💬 👋 We’re always here. Join our Discord to connect with other students 24/7, any time, night or day.Join Here! # (a) The graph of a position function of a car is shown, where $s$ is measured in feet and $t$ in seconds. Use it to graph the velocity and acceleration of the car. What is the acceleration at $t = 10$ seconds?(b) Use the acceleration curve from part (a) to estimate the jerk at $t = 10$ seconds. What are the units for jerk?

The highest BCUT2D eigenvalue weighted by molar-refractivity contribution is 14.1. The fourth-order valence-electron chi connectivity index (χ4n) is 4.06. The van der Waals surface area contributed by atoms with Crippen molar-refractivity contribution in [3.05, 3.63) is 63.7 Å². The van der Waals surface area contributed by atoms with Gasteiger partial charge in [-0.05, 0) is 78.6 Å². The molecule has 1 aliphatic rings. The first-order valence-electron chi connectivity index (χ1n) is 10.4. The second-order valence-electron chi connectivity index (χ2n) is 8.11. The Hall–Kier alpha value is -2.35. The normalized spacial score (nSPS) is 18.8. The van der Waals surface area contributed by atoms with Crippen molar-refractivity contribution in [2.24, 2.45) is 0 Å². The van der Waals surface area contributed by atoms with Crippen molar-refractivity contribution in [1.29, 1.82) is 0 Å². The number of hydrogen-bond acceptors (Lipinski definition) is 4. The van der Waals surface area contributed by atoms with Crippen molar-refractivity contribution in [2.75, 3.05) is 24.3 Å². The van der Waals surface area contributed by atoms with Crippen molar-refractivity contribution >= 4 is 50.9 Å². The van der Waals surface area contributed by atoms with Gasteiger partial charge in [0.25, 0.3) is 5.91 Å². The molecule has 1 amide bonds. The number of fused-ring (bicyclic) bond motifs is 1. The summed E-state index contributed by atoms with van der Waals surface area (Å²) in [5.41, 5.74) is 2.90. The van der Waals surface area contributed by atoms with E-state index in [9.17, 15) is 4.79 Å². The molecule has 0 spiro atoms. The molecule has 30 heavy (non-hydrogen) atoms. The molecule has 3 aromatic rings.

## a) acceleration is 0 at $t=10$b) $\approx-10 \mathrm{ft} / \mathrm{sec}^{3}$

Limits

Derivatives

### Discussion

You must be signed in to discuss.
##### Top Calculus 1 / AB Educators ##### Catherine R.

Missouri State University   Lectures

Join Bootcamp

### Video Transcript